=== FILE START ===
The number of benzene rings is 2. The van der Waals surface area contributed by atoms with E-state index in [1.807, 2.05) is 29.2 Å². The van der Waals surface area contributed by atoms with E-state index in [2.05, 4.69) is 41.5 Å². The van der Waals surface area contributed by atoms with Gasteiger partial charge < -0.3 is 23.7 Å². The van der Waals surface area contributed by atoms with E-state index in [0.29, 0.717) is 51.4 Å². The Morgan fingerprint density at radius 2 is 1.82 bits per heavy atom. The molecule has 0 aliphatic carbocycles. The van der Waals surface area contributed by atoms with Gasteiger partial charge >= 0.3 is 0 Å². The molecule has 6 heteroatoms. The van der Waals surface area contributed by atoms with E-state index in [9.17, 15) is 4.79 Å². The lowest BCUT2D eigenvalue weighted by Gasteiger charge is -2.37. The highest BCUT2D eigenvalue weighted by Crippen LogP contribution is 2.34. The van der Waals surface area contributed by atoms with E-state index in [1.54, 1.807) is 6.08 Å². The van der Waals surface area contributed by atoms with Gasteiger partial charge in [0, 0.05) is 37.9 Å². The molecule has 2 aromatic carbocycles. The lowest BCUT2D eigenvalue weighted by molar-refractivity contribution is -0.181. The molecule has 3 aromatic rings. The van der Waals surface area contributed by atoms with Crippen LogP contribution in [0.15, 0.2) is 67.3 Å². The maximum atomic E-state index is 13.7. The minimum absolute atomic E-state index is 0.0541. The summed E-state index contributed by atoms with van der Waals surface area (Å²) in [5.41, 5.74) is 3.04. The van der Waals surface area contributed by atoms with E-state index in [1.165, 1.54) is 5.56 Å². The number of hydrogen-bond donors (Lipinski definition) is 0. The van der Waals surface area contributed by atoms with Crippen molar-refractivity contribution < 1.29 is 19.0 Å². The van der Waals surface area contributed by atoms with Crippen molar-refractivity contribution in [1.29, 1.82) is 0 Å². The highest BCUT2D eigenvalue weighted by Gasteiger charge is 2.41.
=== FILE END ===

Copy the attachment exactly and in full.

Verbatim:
The number of benzene rings is 2. The van der Waals surface area contributed by atoms with E-state index in [1.807, 2.05) is 29.2 Å². The van der Waals surface area contributed by atoms with E-state index in [2.05, 4.69) is 41.5 Å². The van der Waals surface area contributed by atoms with Gasteiger partial charge < -0.3 is 23.7 Å². The van der Waals surface area contributed by atoms with E-state index in [0.29, 0.717) is 51.4 Å². The Morgan fingerprint density at radius 2 is 1.82 bits per heavy atom. The molecule has 0 aliphatic carbocycles. The van der Waals surface area contributed by atoms with Gasteiger partial charge >= 0.3 is 0 Å². The molecule has 6 heteroatoms. The van der Waals surface area contributed by atoms with E-state index in [9.17, 15) is 4.79 Å². The lowest BCUT2D eigenvalue weighted by Gasteiger charge is -2.37. The highest BCUT2D eigenvalue weighted by Crippen LogP contribution is 2.34. The van der Waals surface area contributed by atoms with E-state index in [1.54, 1.807) is 6.08 Å². The van der Waals surface area contributed by atoms with Gasteiger partial charge in [0, 0.05) is 37.9 Å². The molecule has 2 aromatic carbocycles. The lowest BCUT2D eigenvalue weighted by molar-refractivity contribution is -0.181. The molecule has 3 aromatic rings. The van der Waals surface area contributed by atoms with Crippen LogP contribution in [0.15, 0.2) is 67.3 Å². The maximum atomic E-state index is 13.7. The minimum absolute atomic E-state index is 0.0541. The summed E-state index contributed by atoms with van der Waals surface area (Å²) in [5.41, 5.74) is 3.04. The van der Waals surface area contributed by atoms with E-state index in [1.165, 1.54) is 5.56 Å². The number of hydrogen-bond donors (Lipinski definition) is 0. The van der Waals surface area contributed by atoms with Crippen molar-refractivity contribution < 1.29 is 19.0 Å². The van der Waals surface area contributed by atoms with Crippen molar-refractivity contribution in [1.29, 1.82) is 0 Å². The highest BCUT2D eigenvalue weighted by Gasteiger charge is 2.41.